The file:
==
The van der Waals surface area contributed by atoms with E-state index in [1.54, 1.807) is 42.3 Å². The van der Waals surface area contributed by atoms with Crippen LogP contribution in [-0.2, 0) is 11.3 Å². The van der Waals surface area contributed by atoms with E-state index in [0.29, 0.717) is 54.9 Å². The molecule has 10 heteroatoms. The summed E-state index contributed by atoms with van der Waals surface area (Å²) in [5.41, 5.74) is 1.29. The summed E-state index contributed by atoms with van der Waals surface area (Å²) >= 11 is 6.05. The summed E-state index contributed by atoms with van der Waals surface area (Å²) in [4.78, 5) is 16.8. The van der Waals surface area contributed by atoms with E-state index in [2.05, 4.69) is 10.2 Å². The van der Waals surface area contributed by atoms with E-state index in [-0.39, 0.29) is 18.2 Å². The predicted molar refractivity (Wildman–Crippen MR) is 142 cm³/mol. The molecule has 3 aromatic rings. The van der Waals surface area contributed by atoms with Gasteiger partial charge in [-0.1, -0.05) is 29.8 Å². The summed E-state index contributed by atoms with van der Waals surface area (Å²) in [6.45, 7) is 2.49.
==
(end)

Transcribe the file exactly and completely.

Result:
The van der Waals surface area contributed by atoms with E-state index in [1.54, 1.807) is 42.3 Å². The van der Waals surface area contributed by atoms with Crippen LogP contribution in [-0.2, 0) is 11.3 Å². The van der Waals surface area contributed by atoms with E-state index in [0.29, 0.717) is 54.9 Å². The molecule has 10 heteroatoms. The summed E-state index contributed by atoms with van der Waals surface area (Å²) in [5.41, 5.74) is 1.29. The summed E-state index contributed by atoms with van der Waals surface area (Å²) >= 11 is 6.05. The summed E-state index contributed by atoms with van der Waals surface area (Å²) in [4.78, 5) is 16.8. The van der Waals surface area contributed by atoms with E-state index in [2.05, 4.69) is 10.2 Å². The van der Waals surface area contributed by atoms with E-state index in [-0.39, 0.29) is 18.2 Å². The predicted molar refractivity (Wildman–Crippen MR) is 142 cm³/mol. The molecule has 3 aromatic rings. The van der Waals surface area contributed by atoms with Gasteiger partial charge in [-0.1, -0.05) is 29.8 Å². The summed E-state index contributed by atoms with van der Waals surface area (Å²) in [6.45, 7) is 2.49.